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Runner Gabriele Grunewald delays chemo for U.S. Championships

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Middle-distance runner Gabriele Grunewald reserved this month for racing.

Next month, chemotherapy.

Grunewald delayed her latest cancer treatments a few weeks — with her doctor’s consent — in a quest to qualify for the U.S. Championships at the end of June in Sacramento, Calif.

Should she reach the time standard, she fully intends on taking the starting line — no matter how she may feel in the midst of chemo for a disease that’s gone from her salivary gland to her liver.

“I’m trying to keep my life normal, and not let cancer dictate everything I do,” said the 30-year-old Grunewald , who finished in 4 minutes, 12.29 seconds in the 1500m at the USA Track and Field Distance Classic on Thursday, narrowly missing the qualifying time for nationals of 4:09.50. “So I’m just taking it a week at a time, one race at a time, just trying to live as much of my life as I can in a meaningful way.”

Her next chance to achieve the standard for nationals will be at the Prefontaine Classic this weekend in Eugene, Ore. She’s also contemplating racing at the Adidas Boost Boston Games on June 2, which would happen to be right around the time she’s scheduled to undergo the first of up to six rounds of chemo.

“If this is the end (of competitive running) for me, I want to get in a couple of more races,” explained Grunewald, who could be added to the field at nationals if it isn’t full. “I don’t want to drop everything just because I have cancer.

“I do think that I have some good running in my legs right now.”

The former University of Minnesota standout got a late start on training this season, but those frigid runs over the winter in Minneapolis made her stronger and stronger. And that’s with a healing 13-inch scar across her stomach, the one from surgery last August to remove cancer from her liver.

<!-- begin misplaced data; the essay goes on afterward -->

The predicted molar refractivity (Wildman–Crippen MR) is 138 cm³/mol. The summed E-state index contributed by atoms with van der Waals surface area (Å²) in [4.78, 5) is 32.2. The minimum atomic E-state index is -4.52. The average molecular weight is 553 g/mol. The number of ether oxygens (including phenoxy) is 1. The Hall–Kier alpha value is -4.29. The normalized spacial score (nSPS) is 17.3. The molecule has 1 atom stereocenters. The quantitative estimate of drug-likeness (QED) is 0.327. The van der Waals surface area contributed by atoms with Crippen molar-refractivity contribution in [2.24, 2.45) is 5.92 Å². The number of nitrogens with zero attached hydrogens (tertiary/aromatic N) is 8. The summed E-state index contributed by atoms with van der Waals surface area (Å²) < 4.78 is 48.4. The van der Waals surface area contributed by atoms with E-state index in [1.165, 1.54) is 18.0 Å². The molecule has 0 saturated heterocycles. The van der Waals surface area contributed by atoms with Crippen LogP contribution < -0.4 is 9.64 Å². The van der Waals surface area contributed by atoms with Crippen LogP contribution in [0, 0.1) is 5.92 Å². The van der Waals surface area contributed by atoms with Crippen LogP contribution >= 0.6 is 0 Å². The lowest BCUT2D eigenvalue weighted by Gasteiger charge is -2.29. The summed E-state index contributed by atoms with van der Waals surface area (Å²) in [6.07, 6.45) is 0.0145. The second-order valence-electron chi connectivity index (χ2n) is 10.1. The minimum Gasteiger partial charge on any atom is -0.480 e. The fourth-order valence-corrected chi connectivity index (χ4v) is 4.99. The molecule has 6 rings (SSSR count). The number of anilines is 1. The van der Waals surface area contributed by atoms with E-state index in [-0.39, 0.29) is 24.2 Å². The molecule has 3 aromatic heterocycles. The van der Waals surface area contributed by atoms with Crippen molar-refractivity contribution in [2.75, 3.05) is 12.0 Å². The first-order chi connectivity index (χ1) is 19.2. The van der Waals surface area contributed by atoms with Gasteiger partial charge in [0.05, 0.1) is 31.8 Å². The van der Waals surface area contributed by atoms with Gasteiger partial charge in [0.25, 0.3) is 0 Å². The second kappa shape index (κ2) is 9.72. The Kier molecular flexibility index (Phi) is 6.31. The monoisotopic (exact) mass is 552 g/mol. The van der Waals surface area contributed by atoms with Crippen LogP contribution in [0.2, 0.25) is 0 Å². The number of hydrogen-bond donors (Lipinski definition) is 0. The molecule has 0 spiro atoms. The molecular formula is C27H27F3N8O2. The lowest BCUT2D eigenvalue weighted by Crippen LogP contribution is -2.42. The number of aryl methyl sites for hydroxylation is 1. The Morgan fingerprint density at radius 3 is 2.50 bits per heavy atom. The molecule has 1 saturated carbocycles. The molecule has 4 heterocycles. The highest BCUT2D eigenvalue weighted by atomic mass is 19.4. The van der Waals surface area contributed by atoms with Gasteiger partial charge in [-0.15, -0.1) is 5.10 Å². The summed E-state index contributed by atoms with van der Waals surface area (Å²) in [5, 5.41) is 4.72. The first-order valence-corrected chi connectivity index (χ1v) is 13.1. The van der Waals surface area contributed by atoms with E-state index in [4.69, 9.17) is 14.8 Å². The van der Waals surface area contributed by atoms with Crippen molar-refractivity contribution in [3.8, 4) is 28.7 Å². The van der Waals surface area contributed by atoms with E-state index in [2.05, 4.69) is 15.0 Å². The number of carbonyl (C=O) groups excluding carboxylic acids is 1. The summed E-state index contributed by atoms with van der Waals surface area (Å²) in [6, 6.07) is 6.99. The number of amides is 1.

It’s a cancer that resurfaced on a follow-up scan in March — the latest chapter in her ongoing battle with the disease.

In 2009, Grunewald was diagnosed with adenoid cystic carcinoma, a rare form of cancer in her salivary gland, which led to surgery. A year later, it was found in her thyroid and she had that removed, along with receiving radioactive iodine treatment.

Then, for the next several seasons, she was symptom-free, and racing better than ever:

— Fourth at the 2012 Olympic Trials, narrowly missing the squad for the London Games

— A 3000m title at the 2014 USA indoor championships

— Personal-best times in the 800m, 1500m, mile, 3000m, two-mile and 5000m

There was also this race, one of her more memorable performances: Finishing the 1500m in 4:01.48 on July 19, 2013, in Monaco. The three Americans who wound up in front of her that day — Jenny Simpson, Brenda Martinez and Shannon Rowbury — would later comprise the Rio Olympic team for the event.

“That was a race where there was a glimmer there, of what’s possible for me,” said Grunewald, who recently chronicled her journey with a blog . “But things haven’t turned out as perfectly as I’d hoped.”

Early last August, a month after finishing 12th at the Olympic Trials, her husband, who’s just finishing up his residency in internal medicine, gave her a hug and noticed her stomach felt different.

A tumor in her liver. She had surgery on Aug. 26 to remove the growth, with doctors feeling optimistic they got it all.

Her recovery was slow, though, with a four-mile run causing pain because of the incision. Around December, she ran eight miles, which was a big step as she began feeling more and more like her old running self.

“No matter what, when I’m on a run, I feel hopeful about the future,” said Grunewald, who’s not ruling out an attempt to make the 2020 Tokyo Games.

This spring, another obstacle: Finding out cancer returned to her liver — small tumors that couldn’t be treated through surgery. She will have a consultation for a biopsy next week and start chemo — something she’s never gone through — soon after.

“I was so excited to get back into fitness, to come back this year, to accomplish some of the goals that I wasn’t able to do last summer — and this came up,” Grunewald said. “The nature of my disease is it’s somewhat unpredictable. It really can come back whenever.”

A few more trips around the track this month — to keep her mind off what awaits and to see what she can do.

“I’m definitely scared, but I’m hopeful that maybe, even if I can’t 100 percent get rid of it, perhaps it can co-exist with me,” Grunewald said. “I’m just trying to hang on to running, because running has helped me so much.”

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Chloe Kim, Adam Rippon, Rachael Denhollander among Time 100

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PyeongChang medalists Chloe Kim and Adam Rippon were among four Olympians named to the 2018 Time 100, along with former gymnast Rachael Denhollander, the first woman to publicly accuse Larry Nassar of sexual abuse.